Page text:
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Letters | Wednesday, 23 September 2009

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Environment last on the agenda

There is something sinister about the authorities’ reaction to the macabre discovery at Il-Mizieb last weekend: something strongly reminiscent of the government’s refusal to acknowledge that anything in this country is amiss.
For those unfamiliar with the issue, Mizieb is a stretch of land in the vicinity of Manikata, which – along with L-Ahrax tal-Mellieha – has been administered for some years by the hunters’ and trappers’ federation, FKNK.
Last Sunday, BirdLife Malta’s fieldworkers discovered a number of bird carcasses and skeletons hidden within the area: some 192 in all, and almost all birds of prey, which have been officially “protected” in Malta since 1980 (though it must be said that to date, this “protection” has not amounted to very much.)
Leaving aside the obvious reactions to such a bizarre and quite frankly nauseating discovery – which confirms, among other things, that illegal hunting continues to be rampant in this country, in spite of European accession in 2004 – perhaps the most disturbing aspect has been the complete silence of all those department supposedly involved in the detection, prevention and solving of crimes.
Not only was the police’s handling of this case reportedly abysmal (it appears that no serious effort was made to collect any of the evidence, or to seal off the area to prevent tampering by third parties, etc) but at government level there has been no acknowledgement of the seriousness of the incident of any kind whatsoever.
This is disquieting and to an extent depressing, but it comes as no real surprise. After all, in recent years the present administration has worked tirelessly to create the illusion that, contrary to local and international media reports, hunting is simply “not a problem" in Malta. So much so, that it has painted itself into a corner: it cannot now condemn illegal hunting without contradicting itself in the process.
So now, faced with graphic evidence of widespread criminal activity among some hunters (to give law-abiding hunters the benefit of the doubt), the same government appears to be in complete denial. And well it might, considering that the sheer extent of illegal hunting in Malta – made manifest by last weekend’s discovery, although already widely known to all who have eyes and ears – is on another level the direct responsibility of Prime Minister Lawrence Gonzi himself, and has been so since March 2008.
Dr Gonzi might not relish the idea, but sooner or later he will have to assume responsibility for his abject failure to tackle this national scourge in any significant way. Not only is police action against illegal hunting insufficient (again, as evidenced last Sunday), but for years now the Rural Affairs Ministry has resisted beefing up the Administrative Law Enforcement agency, which still has a staff complement of just under 30 individual officers.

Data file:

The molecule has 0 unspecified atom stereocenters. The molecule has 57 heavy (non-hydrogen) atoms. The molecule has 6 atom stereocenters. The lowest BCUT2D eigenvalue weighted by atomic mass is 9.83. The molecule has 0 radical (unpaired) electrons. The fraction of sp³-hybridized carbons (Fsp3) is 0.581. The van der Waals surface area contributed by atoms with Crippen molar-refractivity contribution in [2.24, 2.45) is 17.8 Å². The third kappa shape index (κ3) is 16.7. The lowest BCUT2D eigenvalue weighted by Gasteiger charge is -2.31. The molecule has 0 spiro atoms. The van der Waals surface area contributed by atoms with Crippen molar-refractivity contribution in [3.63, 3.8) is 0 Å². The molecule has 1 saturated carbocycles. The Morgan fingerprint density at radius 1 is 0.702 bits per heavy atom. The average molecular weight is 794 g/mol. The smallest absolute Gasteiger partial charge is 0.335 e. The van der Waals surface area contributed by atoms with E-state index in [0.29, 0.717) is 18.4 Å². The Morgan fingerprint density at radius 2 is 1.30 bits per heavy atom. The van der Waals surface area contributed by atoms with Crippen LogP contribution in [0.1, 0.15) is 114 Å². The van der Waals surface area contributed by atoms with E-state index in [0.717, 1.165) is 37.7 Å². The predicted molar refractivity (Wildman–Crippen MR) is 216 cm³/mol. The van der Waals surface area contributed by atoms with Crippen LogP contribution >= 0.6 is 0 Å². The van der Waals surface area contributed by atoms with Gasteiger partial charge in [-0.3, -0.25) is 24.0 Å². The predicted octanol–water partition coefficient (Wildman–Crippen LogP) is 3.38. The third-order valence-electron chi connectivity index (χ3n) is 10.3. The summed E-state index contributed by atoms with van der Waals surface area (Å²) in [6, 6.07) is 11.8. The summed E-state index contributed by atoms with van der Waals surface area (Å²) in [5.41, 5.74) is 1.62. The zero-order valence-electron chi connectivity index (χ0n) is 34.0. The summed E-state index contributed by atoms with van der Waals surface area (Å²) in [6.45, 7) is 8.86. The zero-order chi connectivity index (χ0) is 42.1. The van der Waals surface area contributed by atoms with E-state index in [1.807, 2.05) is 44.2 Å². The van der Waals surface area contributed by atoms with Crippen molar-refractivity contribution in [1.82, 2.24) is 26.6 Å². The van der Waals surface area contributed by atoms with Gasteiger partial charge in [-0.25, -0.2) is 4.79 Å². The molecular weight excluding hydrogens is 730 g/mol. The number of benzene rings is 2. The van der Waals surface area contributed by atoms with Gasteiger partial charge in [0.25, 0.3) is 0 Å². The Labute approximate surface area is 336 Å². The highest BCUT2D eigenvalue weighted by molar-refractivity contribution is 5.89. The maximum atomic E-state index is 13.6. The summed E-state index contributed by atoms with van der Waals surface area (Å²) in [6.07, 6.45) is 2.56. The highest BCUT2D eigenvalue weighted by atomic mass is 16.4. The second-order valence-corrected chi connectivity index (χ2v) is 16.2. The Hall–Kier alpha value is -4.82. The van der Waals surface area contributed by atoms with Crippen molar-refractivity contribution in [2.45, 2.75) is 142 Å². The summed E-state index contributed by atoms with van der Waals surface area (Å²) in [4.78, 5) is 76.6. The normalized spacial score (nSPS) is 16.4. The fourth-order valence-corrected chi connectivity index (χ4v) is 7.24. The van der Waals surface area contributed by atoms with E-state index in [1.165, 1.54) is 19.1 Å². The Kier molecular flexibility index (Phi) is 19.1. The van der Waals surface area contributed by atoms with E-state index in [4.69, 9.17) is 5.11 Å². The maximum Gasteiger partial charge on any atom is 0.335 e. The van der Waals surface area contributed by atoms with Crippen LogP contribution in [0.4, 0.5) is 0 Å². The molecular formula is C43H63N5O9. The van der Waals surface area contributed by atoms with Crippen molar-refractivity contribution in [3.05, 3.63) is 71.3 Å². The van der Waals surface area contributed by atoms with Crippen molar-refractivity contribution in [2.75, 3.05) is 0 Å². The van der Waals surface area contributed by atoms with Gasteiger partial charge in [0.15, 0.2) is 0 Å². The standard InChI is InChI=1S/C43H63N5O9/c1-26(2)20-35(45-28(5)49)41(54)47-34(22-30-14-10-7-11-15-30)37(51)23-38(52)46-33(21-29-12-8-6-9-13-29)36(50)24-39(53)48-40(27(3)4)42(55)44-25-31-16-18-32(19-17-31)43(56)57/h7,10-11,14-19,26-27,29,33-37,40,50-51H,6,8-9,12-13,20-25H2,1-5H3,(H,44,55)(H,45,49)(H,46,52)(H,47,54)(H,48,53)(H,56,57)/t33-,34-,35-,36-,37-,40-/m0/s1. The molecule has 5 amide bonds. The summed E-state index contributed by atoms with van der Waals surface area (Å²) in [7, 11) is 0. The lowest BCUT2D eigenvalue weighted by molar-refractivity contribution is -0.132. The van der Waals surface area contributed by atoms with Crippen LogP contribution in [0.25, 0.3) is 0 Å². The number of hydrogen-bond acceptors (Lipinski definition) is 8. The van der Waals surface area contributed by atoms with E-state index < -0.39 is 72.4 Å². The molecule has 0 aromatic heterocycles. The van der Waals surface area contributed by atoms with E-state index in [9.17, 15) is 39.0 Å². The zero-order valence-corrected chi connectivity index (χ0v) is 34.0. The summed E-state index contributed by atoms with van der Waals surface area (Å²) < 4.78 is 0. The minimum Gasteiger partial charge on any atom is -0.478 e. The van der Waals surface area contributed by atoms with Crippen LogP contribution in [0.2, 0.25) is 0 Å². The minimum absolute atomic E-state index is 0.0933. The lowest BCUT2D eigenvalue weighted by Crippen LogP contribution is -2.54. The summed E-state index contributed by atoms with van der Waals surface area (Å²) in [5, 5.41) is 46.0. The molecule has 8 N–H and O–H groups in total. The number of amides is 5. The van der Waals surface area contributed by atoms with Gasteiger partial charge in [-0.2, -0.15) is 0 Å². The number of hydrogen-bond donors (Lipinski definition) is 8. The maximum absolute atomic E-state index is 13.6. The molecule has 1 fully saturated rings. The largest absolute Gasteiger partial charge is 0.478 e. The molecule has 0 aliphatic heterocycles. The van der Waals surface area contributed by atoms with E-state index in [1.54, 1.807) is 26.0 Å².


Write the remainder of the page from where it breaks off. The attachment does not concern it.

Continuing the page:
The latest excuse to maintain the ALE’s woefully inadequate manpower is that the Drugs Squad makes do with roughly the same amount. This is at best childish, at worst an insult to our intelligence. The two crimes – drug trafficking and illegal hunting – are miles apart, as are the methods to combat them.
It is widely known that the police’s greatest ally in the fight against drugs is intelligence: the Drugs Squad spends most of its time intercepting phone calls and “following the money” in cash transactions. Its job often consists in office work, and it is only when carrying out a raid or bust (in which case other departments within the police are usually roped in) that significantly numbers are needed.
The same simply does not apply to environmental crime. To combat this phenomenon, what is actually required is people on the ground: law enforcement officers in sufficient numbers to keep watch over large tracts of countryside, and with the necessary training and equipment to handle the sort of problems one associates with field operations.
BirdLife Malta has for some time now been demanding a unit to deal specifically with Wildlife Crime – as in fact exists in other EU member states, where such things have long been taken for granted. Needless to add, no such unit has been forthcoming.
In truth it is little short of astonishing that the need for such an initiative has not yet dawned on a Prime Minister who once claimed “the environment” as one of the main pillars of government policy. But it is also indicative of a sad fact which very few can now deny.
The problem is that the present administration simply fails to grasp the importance of the environment. We saw this with Gonzi’s extension of the building zones in 2005; his absurd (and short-lived) crusade for golf courses; the endless U-turns of wind energy; and most recent of all, Malta’s obstinate opposition to the proposed international ban on the trade of bluefin tuna, a fish currently threatened with extinction.
With these environmental credentials, it is clear that we can expect no serious effort to counter the scourge of illegal hunting in this country.


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